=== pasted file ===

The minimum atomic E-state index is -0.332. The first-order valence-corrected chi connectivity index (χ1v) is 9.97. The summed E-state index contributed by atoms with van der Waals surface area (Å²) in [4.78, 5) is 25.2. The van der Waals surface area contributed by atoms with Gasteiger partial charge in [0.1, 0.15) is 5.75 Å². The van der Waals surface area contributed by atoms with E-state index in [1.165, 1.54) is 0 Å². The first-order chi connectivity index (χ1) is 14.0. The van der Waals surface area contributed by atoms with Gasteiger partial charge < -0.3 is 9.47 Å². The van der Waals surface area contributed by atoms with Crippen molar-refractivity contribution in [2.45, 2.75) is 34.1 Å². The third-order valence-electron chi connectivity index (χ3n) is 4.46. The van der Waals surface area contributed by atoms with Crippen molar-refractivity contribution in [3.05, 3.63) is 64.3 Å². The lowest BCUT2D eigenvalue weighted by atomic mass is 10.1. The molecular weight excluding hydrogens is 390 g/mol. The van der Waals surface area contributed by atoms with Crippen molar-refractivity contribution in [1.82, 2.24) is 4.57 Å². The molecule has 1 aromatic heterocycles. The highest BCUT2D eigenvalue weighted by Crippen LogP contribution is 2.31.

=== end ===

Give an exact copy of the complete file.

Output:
The minimum atomic E-state index is -0.332. The first-order valence-corrected chi connectivity index (χ1v) is 9.97. The summed E-state index contributed by atoms with van der Waals surface area (Å²) in [4.78, 5) is 25.2. The van der Waals surface area contributed by atoms with Gasteiger partial charge in [0.1, 0.15) is 5.75 Å². The van der Waals surface area contributed by atoms with E-state index in [1.165, 1.54) is 0 Å². The first-order chi connectivity index (χ1) is 14.0. The van der Waals surface area contributed by atoms with Gasteiger partial charge < -0.3 is 9.47 Å². The van der Waals surface area contributed by atoms with Crippen molar-refractivity contribution in [2.45, 2.75) is 34.1 Å². The third-order valence-electron chi connectivity index (χ3n) is 4.46. The van der Waals surface area contributed by atoms with Crippen molar-refractivity contribution in [3.05, 3.63) is 64.3 Å². The lowest BCUT2D eigenvalue weighted by atomic mass is 10.1. The molecular weight excluding hydrogens is 390 g/mol. The van der Waals surface area contributed by atoms with Crippen molar-refractivity contribution in [1.82, 2.24) is 4.57 Å². The molecule has 1 aromatic heterocycles. The highest BCUT2D eigenvalue weighted by Crippen LogP contribution is 2.31.